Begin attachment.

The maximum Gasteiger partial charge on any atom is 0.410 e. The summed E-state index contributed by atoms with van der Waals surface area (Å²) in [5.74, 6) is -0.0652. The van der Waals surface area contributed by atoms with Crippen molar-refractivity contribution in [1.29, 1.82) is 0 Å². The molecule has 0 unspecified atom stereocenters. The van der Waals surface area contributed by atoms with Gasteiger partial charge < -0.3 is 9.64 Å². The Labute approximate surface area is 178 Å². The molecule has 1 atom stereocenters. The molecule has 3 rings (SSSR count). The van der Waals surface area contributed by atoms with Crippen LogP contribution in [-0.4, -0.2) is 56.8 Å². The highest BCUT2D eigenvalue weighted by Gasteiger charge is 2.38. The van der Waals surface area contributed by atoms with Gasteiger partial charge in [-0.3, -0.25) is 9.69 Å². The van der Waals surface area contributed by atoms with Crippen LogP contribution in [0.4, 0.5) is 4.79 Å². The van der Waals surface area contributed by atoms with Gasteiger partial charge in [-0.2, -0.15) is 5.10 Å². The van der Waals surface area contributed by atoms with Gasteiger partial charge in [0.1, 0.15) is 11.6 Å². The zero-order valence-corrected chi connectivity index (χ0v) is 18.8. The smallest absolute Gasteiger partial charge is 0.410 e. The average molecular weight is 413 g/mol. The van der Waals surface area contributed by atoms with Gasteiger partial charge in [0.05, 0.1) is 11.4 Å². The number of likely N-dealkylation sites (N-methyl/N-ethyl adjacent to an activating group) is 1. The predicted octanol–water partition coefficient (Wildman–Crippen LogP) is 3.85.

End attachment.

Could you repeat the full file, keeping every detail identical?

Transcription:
The maximum Gasteiger partial charge on any atom is 0.410 e. The summed E-state index contributed by atoms with van der Waals surface area (Å²) in [5.74, 6) is -0.0652. The van der Waals surface area contributed by atoms with Crippen molar-refractivity contribution in [1.29, 1.82) is 0 Å². The molecule has 0 unspecified atom stereocenters. The van der Waals surface area contributed by atoms with Gasteiger partial charge < -0.3 is 9.64 Å². The Labute approximate surface area is 178 Å². The molecule has 1 atom stereocenters. The molecule has 3 rings (SSSR count). The van der Waals surface area contributed by atoms with Crippen LogP contribution in [-0.4, -0.2) is 56.8 Å². The highest BCUT2D eigenvalue weighted by Gasteiger charge is 2.38. The van der Waals surface area contributed by atoms with Gasteiger partial charge in [-0.3, -0.25) is 9.69 Å². The van der Waals surface area contributed by atoms with Crippen LogP contribution in [0.4, 0.5) is 4.79 Å². The van der Waals surface area contributed by atoms with Gasteiger partial charge in [-0.2, -0.15) is 5.10 Å². The van der Waals surface area contributed by atoms with Gasteiger partial charge in [0.1, 0.15) is 11.6 Å². The zero-order valence-corrected chi connectivity index (χ0v) is 18.8. The smallest absolute Gasteiger partial charge is 0.410 e. The average molecular weight is 413 g/mol. The van der Waals surface area contributed by atoms with Gasteiger partial charge in [0.05, 0.1) is 11.4 Å². The number of likely N-dealkylation sites (N-methyl/N-ethyl adjacent to an activating group) is 1. The predicted octanol–water partition coefficient (Wildman–Crippen LogP) is 3.85.